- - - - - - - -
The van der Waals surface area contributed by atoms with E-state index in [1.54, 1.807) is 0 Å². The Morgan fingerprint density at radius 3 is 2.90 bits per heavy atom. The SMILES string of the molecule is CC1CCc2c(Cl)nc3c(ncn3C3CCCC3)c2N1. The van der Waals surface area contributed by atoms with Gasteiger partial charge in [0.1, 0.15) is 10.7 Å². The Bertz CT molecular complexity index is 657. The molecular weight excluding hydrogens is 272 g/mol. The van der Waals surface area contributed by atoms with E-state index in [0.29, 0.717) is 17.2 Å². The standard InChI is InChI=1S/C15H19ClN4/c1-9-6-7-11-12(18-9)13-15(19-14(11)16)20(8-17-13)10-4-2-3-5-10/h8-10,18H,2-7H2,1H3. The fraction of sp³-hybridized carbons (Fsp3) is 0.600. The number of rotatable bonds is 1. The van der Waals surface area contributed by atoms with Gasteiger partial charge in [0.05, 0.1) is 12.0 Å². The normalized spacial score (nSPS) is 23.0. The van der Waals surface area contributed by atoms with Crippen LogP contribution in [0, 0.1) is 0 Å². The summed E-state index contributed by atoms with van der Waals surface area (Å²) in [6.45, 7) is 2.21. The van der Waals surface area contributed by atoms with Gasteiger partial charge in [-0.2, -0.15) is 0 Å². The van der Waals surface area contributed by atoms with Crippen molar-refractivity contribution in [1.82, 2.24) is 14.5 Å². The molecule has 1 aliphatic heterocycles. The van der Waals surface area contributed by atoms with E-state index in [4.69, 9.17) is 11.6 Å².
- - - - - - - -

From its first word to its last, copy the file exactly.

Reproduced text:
The van der Waals surface area contributed by atoms with E-state index in [1.54, 1.807) is 0 Å². The Morgan fingerprint density at radius 3 is 2.90 bits per heavy atom. The SMILES string of the molecule is CC1CCc2c(Cl)nc3c(ncn3C3CCCC3)c2N1. The van der Waals surface area contributed by atoms with Gasteiger partial charge in [0.1, 0.15) is 10.7 Å². The Bertz CT molecular complexity index is 657. The molecular weight excluding hydrogens is 272 g/mol. The van der Waals surface area contributed by atoms with E-state index in [0.29, 0.717) is 17.2 Å². The standard InChI is InChI=1S/C15H19ClN4/c1-9-6-7-11-12(18-9)13-15(19-14(11)16)20(8-17-13)10-4-2-3-5-10/h8-10,18H,2-7H2,1H3. The fraction of sp³-hybridized carbons (Fsp3) is 0.600. The number of rotatable bonds is 1. The van der Waals surface area contributed by atoms with Gasteiger partial charge in [0.05, 0.1) is 12.0 Å². The normalized spacial score (nSPS) is 23.0. The van der Waals surface area contributed by atoms with Crippen LogP contribution in [0, 0.1) is 0 Å². The summed E-state index contributed by atoms with van der Waals surface area (Å²) in [6.45, 7) is 2.21. The van der Waals surface area contributed by atoms with Gasteiger partial charge in [-0.2, -0.15) is 0 Å². The van der Waals surface area contributed by atoms with Crippen molar-refractivity contribution in [1.82, 2.24) is 14.5 Å². The molecule has 1 aliphatic heterocycles. The van der Waals surface area contributed by atoms with E-state index in [4.69, 9.17) is 11.6 Å².